Canine hemorrhagic gastroenteritis (HGE) is a serious and potentially lethal disease syndrome frequently seen in veterinary practice. A prospective, double-blind study was designed to evaluate, on the basis of clinical and laboratory findings, which of three therapy methods provides the best therapeutic results. Major aim of the study was to determine whether use of antibiotics is indicated and necessary, whether oral administration of charcoal (Eucarvet®) has positive influence and whether a sole fluid therapy has any significance in the treatment of HGE.
70 dogs, irrespective of breed, age, sex or origin, older than 8 months, regularly vaccinated and without prior treatment, were randomised and assigned to one of three groups. All of them received fluid therapy and accompanying measures. Additionally, dogs of the first group were given antibiotics (Amoxicillin/Clavulanic acid and Metronidazol), dogs of the second group were treated with charcoal (Eucarvet®) whereas dogs of the third group obtained placebo.
It could be shown that the dogs suffering from HGE represent a wide range of breeds and that apart from mixed miniature and toy breeds (71,4 %), large dogs (14,3 %) were also affected. Age or sex were found to be of no significance. At the peracute onset lack of appetite, depression, bloody diarrhoea with a characteristic fetid odour (27,1 %) and vomiting (60 %) were distinctive; in most dogs (71,2 %) vomiting preceded diarrhoea. HGE appears to occur more frequently during humid and cold weather conditions: in 89,9 % of the cases there was rain, snow or both and the temperature ranged from -8 to 13 °C. At first presentation dogs scarcely showed any clinical alterations. The mean hospitalisation of all dogs was 3,5 days with an average of 6,4 days to complete the cure.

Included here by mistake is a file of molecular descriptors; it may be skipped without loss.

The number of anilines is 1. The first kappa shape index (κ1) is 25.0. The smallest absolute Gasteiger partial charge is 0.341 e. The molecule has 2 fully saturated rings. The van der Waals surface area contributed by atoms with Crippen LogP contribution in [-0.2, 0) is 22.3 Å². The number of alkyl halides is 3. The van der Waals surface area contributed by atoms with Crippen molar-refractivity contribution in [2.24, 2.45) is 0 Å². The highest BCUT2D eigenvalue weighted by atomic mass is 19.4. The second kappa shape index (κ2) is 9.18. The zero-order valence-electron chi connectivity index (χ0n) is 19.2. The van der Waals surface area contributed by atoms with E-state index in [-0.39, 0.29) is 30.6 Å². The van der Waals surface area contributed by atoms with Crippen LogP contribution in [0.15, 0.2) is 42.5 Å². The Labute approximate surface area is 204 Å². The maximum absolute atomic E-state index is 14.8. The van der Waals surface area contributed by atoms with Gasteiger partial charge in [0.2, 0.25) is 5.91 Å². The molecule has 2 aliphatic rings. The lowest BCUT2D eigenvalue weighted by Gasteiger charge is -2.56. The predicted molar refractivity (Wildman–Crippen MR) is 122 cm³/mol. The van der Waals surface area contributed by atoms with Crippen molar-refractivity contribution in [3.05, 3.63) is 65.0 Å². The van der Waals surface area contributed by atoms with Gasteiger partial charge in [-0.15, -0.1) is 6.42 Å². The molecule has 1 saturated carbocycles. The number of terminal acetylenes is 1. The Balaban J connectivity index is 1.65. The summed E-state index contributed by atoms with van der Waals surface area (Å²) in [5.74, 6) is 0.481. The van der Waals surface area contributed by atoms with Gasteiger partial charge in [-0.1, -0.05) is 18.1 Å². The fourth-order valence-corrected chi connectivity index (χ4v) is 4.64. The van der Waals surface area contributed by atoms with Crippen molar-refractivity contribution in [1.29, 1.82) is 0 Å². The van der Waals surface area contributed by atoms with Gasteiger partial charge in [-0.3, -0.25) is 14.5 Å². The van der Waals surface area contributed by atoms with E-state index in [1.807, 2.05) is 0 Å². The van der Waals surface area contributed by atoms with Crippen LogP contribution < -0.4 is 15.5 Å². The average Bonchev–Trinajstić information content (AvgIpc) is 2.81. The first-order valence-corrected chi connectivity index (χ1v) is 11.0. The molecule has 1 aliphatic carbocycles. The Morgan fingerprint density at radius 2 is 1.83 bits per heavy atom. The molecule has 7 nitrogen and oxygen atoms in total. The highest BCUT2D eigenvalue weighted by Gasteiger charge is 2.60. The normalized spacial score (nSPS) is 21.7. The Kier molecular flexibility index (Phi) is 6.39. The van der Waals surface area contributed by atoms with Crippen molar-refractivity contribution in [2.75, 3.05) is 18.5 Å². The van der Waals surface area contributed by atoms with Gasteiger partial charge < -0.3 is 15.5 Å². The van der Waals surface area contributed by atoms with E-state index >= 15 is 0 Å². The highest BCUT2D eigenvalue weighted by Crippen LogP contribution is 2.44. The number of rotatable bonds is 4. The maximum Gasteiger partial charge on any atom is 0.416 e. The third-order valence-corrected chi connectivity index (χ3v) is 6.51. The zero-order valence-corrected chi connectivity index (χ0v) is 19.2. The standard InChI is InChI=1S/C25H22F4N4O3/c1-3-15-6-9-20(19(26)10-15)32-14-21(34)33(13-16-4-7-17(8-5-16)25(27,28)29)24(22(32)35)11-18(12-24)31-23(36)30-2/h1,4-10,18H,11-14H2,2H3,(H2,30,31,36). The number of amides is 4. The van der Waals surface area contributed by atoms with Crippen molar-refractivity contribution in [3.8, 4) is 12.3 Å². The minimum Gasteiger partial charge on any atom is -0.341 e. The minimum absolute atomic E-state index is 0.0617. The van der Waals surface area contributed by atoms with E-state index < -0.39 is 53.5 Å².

Within the healing process dogs treated with charcoal suffered longer from diarrhoea. Most commonly Escherichia coli (38,1 %) and Clostridium perfringens (57,1 %) were isolated from fecal specimens. Bacterial blood cultures were positive only twice: once for ß-hemolytic Streptococcus and once for Staphylococcus intermedius. At the parasitological fecal examinations Toxascaris leonina, Trichuris vulpis and Giardia spp. were each detected once. Three dogs died suddenly within the first 24 hours, pathological findings were confined to acute shock. There was no indication of bacteremia, endotoxemia or sepsis at any of the 70 dogs.
Due to the fact that hospitalisation and recovery period were nearly equal in all three groups it can be concluded that fluid therapy, which was used in all therapy groups, is the most important measure in treating HGE, i.e. that administration of antibiotics and/or charcoal has little or no influence on the successful treatment of HGE.